Animal Cognition

, Volume 18, Issue 3, pp 639–648 | Cite as

Social referencing and cat–human communication

  • I. MerolaEmail author
  • M. Lazzaroni
  • S. Marshall-Pescini
  • E. Prato-Previde
Original Paper


Cats’ (Felis catus) communicative behaviour towards humans was explored using a social referencing paradigm in the presence of a potentially frightening object. One group of cats observed their owner delivering a positive emotional message, whereas another group received a negative emotional message. The aim was to evaluate whether cats use the emotional information provided by their owners about a novel/unfamiliar object to guide their own behaviour towards it. We assessed the presence of social referencing, in terms of referential looking towards the owner (defined as looking to the owner immediately before or after looking at the object), the behavioural regulation based on the owner’s emotional (positive vs negative) message (vocal and facial), and the observational conditioning following the owner’s actions towards the object. Most cats (79 %) exhibited referential looking between the owner and the object, and also to some extent changed their behaviour in line with the emotional message given by the owner. Results are discussed in relation to social referencing in other species (dogs in particular) and cats’ social organization and domestication history.


Social referencing Cats Gaze alternation Social learning Human–cat communication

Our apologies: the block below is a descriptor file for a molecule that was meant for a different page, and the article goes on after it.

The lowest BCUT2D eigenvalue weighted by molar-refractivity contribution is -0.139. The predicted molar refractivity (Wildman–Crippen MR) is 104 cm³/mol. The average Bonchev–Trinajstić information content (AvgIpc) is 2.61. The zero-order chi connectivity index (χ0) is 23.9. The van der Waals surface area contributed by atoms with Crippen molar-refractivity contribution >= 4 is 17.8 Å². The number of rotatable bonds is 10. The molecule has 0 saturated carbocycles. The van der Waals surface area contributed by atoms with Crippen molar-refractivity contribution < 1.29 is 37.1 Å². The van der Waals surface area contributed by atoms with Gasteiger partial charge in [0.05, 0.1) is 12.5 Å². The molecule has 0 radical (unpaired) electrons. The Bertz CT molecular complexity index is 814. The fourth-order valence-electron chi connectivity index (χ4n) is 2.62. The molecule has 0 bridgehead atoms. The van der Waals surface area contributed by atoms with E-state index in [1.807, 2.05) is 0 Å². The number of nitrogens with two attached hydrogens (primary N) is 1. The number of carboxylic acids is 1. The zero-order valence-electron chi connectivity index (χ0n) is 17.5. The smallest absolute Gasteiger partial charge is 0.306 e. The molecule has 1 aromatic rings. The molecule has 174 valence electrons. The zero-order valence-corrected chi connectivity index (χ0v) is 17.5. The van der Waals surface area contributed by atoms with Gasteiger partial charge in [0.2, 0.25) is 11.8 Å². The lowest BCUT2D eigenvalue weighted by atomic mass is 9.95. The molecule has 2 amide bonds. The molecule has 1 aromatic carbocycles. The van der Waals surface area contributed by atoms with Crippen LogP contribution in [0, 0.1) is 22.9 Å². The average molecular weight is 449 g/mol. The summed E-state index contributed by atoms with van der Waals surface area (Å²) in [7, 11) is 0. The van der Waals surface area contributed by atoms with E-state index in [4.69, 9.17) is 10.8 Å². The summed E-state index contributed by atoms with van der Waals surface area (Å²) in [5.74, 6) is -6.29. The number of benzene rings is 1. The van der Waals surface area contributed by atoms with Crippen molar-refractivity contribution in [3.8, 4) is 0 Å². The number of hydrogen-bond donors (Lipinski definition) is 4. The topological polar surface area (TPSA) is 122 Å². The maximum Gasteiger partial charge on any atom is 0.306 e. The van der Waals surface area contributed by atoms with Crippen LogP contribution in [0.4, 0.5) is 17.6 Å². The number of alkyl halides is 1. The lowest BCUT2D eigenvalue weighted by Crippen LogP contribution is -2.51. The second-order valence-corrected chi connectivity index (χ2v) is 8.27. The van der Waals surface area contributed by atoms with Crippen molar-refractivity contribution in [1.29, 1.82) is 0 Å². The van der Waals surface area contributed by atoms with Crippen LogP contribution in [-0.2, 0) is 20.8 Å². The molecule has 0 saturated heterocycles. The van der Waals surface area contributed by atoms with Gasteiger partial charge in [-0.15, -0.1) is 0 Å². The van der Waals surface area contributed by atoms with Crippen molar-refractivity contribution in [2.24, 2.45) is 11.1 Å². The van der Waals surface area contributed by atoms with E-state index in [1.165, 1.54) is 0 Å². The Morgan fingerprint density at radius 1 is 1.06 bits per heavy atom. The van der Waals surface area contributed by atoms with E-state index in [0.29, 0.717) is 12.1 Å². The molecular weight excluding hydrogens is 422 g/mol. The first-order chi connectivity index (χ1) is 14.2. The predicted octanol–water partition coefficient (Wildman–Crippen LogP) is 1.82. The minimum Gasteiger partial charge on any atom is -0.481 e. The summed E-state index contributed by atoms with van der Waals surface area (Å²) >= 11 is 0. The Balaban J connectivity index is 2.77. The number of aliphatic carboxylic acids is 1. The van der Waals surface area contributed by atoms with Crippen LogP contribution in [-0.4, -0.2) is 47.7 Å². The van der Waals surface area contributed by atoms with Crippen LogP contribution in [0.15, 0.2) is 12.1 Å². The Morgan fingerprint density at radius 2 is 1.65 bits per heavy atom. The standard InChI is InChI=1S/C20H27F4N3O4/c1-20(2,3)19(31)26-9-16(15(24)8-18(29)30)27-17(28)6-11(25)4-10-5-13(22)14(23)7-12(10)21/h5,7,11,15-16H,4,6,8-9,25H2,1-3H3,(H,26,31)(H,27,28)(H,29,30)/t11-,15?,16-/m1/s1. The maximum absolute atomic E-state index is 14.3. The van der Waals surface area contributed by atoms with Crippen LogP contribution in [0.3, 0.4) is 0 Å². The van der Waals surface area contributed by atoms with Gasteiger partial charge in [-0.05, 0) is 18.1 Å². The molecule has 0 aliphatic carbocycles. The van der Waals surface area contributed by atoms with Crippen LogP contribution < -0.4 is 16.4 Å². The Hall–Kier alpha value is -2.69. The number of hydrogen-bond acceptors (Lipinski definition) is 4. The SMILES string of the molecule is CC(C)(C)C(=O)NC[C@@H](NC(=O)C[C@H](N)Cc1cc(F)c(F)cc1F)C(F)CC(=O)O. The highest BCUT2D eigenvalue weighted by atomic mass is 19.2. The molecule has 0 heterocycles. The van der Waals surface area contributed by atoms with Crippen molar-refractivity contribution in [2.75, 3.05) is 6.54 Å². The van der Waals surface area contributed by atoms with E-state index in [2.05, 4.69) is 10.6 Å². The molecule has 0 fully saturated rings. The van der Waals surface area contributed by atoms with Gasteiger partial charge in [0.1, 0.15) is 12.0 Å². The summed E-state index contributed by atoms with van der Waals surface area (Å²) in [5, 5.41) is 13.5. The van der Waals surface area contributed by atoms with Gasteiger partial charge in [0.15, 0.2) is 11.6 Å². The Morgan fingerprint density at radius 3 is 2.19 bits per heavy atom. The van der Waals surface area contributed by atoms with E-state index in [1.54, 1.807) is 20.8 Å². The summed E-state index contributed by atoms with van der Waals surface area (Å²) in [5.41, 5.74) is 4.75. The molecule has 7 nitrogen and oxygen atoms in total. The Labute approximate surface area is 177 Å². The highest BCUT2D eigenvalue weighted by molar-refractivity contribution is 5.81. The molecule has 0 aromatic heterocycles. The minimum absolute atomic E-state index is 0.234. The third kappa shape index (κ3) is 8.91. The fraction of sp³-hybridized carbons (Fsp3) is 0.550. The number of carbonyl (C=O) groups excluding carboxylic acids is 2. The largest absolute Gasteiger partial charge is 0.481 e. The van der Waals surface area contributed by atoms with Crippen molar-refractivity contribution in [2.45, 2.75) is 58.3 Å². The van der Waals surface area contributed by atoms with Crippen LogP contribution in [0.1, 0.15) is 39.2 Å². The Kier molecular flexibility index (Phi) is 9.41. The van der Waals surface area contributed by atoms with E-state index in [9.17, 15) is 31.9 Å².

This research was supported by a PhD and postdoctoral grant from Milan University to Isabella Merola and Sarah Marshall-Pescini. A special thanks to Emanuela Ponzone for her invaluable help in data collection and scoring, and Paola Valsecchi for insightful comments on the manuscript. Finally, we would like to thank all the owners and cats that participated as volunteers. This research complies with the current Italian laws on animal welfare.


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Copyright information

© Springer-Verlag Berlin Heidelberg 2015

Authors and Affiliations

  • I. Merola
    • 1
    • 2
    Email author
  • M. Lazzaroni
    • 1
  • S. Marshall-Pescini
    • 1
    • 3
  • E. Prato-Previde
    • 1
  1. 1.Dipartimento di Fisiopatologia Medico-Chirurgica e dei Trapianti, Sezione di NeuroscienzeUniversità degli Studi di MilanoSegrateItaly
  2. 2.School of Life Sciences, Joseph Bank LaboratoriesUniversity of LincolnLincolnUK
  3. 3.Comparative Cognition, Messerli Research Institute, University of Veterinary Medicine, Vienna, Medical University of ViennaUniversity of ViennaViennaAustria

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